Transport has evolved through many centuries….from the use of a wheel on a cart to the launch of a moon rocket.
The past 100 years has seen the introduction of many innovative ways to travel, some of which have fallen by the wayside.
My lifetime spans 78 years, so please forgive my indulgence by including the airship, whose future was destroyed by a crash in 1937, two years before I was born.
The first airship was built in 1898/99 by Count Ferdinand von Zeppelin in a floating hangar on Lake Constance with its first flight taking place on July 12th 1900.
During WW1 airships were used around fifty times to bomb London.
The popularity of airships reached its peak in May 1936 when the Hindenberg carried 50 passengers from Germany to the United States in two and a half days.
Sadly the golden era of the airship came to an abrupt halt in May 1937 when the Hindenberg crashed at Lakehurst, New Jersey, killing 36 people.
Old Fashioned Trams
The world’s first electric tram operated in a town near St Petersburg, Russia in 1880.
Five years later trams came to the UK with the opening of the Blackpool tramway in September, 1885.
The rapid increase in ownership of motor cars after WW2 and improvements to buses led to the abandonment of tramway systems in most Western and Asian Countries by the early 1950s.
For example the last tram ran in London on 6 July 1952.
In 1825 the first steam locomotive carried passengers on a public railway line between Stockton and Darlington in the North East of England. Electric and diesel locomotives gradually replaced steam during the first part of the 20th Century.
The last steam hauled service on the British Railways network ran in 1968.
Charabancs, which originated in France, were four wheeled carriages pulled by up to six horses. They had several rows of forward facing seats and were used to convey guests on excursions.
With the advent of motorised vehicles the charabanc had many more seats and was entered from the rear.
In the North of England mill owners used charabancs to transport their workers on annual day trips to the seaside or races. They had a reputation for being very comfortable and dangerous.
Here is a modernised version of the charabanc.
Three Wheeled Car…..The Reliant Robin
There have been many three wheeled vehicles manufactured over the years, but the one I remember most is the Reliant Robin.
The first Robin (Mk1) rolled off the production line of the Reliant Company in Tamworth, Staffordshire in 1973. A revamped version (Mk2) was launched in 1989, followed by a further facelift (Mk3) in 1999, but production finally stopped in 2002.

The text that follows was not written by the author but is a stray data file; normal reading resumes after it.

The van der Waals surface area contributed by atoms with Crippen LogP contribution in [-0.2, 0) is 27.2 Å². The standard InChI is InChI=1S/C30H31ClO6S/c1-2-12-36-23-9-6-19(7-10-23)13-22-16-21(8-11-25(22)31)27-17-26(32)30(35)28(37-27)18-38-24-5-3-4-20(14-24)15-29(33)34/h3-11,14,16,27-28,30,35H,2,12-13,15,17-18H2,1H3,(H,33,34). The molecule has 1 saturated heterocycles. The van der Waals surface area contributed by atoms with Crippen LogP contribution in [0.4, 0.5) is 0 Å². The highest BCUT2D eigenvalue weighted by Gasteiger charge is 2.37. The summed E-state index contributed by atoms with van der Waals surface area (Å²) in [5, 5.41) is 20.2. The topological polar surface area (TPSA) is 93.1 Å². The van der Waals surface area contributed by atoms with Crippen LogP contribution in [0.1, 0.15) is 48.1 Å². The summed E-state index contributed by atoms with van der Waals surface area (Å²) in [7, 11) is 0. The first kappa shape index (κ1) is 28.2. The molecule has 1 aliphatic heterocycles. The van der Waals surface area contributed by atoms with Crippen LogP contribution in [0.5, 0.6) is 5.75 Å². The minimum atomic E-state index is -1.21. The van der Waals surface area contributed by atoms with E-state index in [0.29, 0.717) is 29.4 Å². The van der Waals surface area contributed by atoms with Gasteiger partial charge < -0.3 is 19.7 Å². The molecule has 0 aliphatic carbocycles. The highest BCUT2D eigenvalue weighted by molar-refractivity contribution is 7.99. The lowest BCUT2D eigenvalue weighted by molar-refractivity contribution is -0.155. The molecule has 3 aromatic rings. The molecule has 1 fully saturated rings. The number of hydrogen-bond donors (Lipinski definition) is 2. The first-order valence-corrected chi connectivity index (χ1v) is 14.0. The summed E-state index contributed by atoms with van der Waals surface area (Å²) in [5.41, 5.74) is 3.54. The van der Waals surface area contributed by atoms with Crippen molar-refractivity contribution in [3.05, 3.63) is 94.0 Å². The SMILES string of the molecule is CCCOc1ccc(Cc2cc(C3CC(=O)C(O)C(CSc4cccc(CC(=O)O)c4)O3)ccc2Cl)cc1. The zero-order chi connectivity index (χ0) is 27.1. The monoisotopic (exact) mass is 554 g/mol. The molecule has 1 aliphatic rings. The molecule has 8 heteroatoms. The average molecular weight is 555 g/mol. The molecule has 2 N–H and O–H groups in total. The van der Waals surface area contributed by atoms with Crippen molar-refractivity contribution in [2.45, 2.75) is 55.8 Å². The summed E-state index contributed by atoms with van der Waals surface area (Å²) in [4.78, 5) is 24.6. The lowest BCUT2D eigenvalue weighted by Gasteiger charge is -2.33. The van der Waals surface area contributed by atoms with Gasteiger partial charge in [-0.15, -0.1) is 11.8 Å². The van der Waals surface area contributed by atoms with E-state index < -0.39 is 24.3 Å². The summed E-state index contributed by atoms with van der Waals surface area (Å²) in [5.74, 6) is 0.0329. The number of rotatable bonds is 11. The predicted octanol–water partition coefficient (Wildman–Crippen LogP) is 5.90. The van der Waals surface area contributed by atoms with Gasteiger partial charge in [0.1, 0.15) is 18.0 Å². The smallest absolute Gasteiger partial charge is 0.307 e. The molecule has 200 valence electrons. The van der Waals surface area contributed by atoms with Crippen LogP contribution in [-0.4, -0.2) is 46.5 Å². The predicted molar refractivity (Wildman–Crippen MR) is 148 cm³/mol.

The Sinclair C5
Sir Clive Sinclair developed the very successful Sinclair Research range of home computers in the early 1980s.
Following in depth research of electric vehicles, he launched an electrically powered tricycle in January 1985.
It never caught the public’s imagination, mainly because of its short range, low speed and lack of weatherproofing. 14,000 C5s were manufacturted in South Wales, but only 5,000 were sold.
Production was halted in August 1985.
Passenger Carrying Hovercraft
The first person to design a commercial hovercraft was Sir Christopher Cockroft, who built several models in the early 1950s. He tried to sell the concept to the armed forces without success.
Cockcroft finally persuaded The National Research Development Corporation in the UK to fund the construction of a full scale prototype. This hovercraft, built by Saunders Roe, made its first flight in June 1959 and in the following month it flew across the Channel.
Two companies, Hoverlloyd and Seaspeed, began running services across the Channel. The first service, launched by Hoverlloyd, started in Pegwell Bay near Ramsgate in 1966. Eventually the two companies merged to become Hoverspeed in 1975.
The cross channel hovercraft service was phased out 1992 and replaced by SeaCats, which are high speed catamarans.
Most bubble cars were manufactured by Messerschmitt and Heinkel in Germany during the 1950s and ’60s.
The term bubble car originated from the aircraft style bubble canopies.
After the Second World War there was a demand for cheap personal transport with low fuel consumption.
The introduction of the BMC Mini in 1959, followed by the Citroen CV5, proved to be the death knell for the bubble car.
I have included the Vespa as it has a nostalgic appeal to me. I owned one during the 1960s, so I thought that I’d include it on my list, even though it is still available today.
Piaggio, who design and manufacture the Vespa (wasp in Italian), had been building fighter aircraft during WW2. The first Vespa was launched in April, 1946 (see photo below) and soon became a huge success with 2,500 being sold in 1947, 10,000 in 1948 and 60,000 in 1950.
The latest 2017 Vespa, SEI Giorni (£5,500)
If you know of a means of transport that has disappeared in your lifetime please let us know in the comments.
PS We would be most grateful if you would leave a comment or were to share this post. Many thanks. Val and Ian